Perhaps this Beatitude describes those cast into that cold sea. Blessed are those who mourn, for they will be comforted (Matt. 5:4). But where is the comfort? Where is the blessing?

Where’s the Blessing?

A friend of mine called the other day. She asked, “Are you afraid that God will test you?” Then there was silence. “Hello? Hello?” I asked, thinking we were disconnected. “I’m here,” she finally managed. “Do you think God might test us by taking away someone we love?” In a tear-filled voice she enumerated the tragedies that surround us every day; she mentioned Virginia Tech, random disease, war, accidents. She couldn’t bear it if she lost a daughter or her husband. She asked me directly, “Do you ever think about these things?”

I recalled that very day as I was walking through the garden, sweaty from bundling dead branches and digging up weeds, the thought of losing my husband suddenly shot through my mind. Earlier that day my husband came home feeling tired. He described how he felt so weak that he feared he might faint. His body suddenly looked frail to me. I was reminded that life is brief and fragile and I could lose him at any time; my heart sank. I have loved this man for 22 years. No, I don’t want to lose my husband. No, I don’t want to lose the man who is so intertwined in my heart and mind that I would quite literally lose life, my life as well as his.

To my friend I replied, “You must convert that fear of loss into a deeper appreciation for those you love. Love them even more.”

What kind of answer was that? Why didn’t I try to comfort her by saying God will never test you more than you can bear or you just have to let God be all you need or something like that? Instead I asked my friend to increase her level of potential loss by loving even more. Blessed are you who mourn, for you shall be comforted. What kind of irony is this?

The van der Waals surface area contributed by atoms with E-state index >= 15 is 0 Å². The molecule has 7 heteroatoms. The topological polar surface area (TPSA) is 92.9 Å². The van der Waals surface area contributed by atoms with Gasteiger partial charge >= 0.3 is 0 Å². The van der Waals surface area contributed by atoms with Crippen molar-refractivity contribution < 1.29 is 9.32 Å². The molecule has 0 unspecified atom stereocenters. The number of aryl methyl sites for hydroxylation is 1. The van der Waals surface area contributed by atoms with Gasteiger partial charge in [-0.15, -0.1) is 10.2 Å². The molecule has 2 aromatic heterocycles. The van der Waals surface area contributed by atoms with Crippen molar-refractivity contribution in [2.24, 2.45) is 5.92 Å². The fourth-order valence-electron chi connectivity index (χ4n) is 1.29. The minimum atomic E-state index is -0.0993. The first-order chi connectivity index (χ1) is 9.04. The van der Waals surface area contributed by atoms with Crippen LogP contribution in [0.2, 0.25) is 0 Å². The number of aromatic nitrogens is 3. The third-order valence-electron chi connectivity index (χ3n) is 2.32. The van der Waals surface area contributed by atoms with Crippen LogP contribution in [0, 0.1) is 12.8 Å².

For most of my life I did not believe this deep saying of Jesus. Mourning and blessing shared no relationship that I could see. In fact the severity of my mourning tempted me to love less.

I constructed a fortress of calm that nothing could penetrate. I studied psychology, I read self-help books, and I looked into 12-step programs in an effort to be free of pain. I became an expert in detachment. I neared that plateau where I could be completely happy alone. There I discovered that seeking comfort for comfort’s sake is akin to Jesus’ words, “Those who try to make their life secure will lose it, but those who lose their life will keep it” (Luke 17:33, NRSV). I found no comfort in a life free of pain or attachment, only a stifled heart and mind. The opposite of pain is not joy but, rather, a life-numbing detachment. I sought comfort for comfort’s sake. But comfort rarely comes when we seek it; it only comes well after we have loved enough to mourn.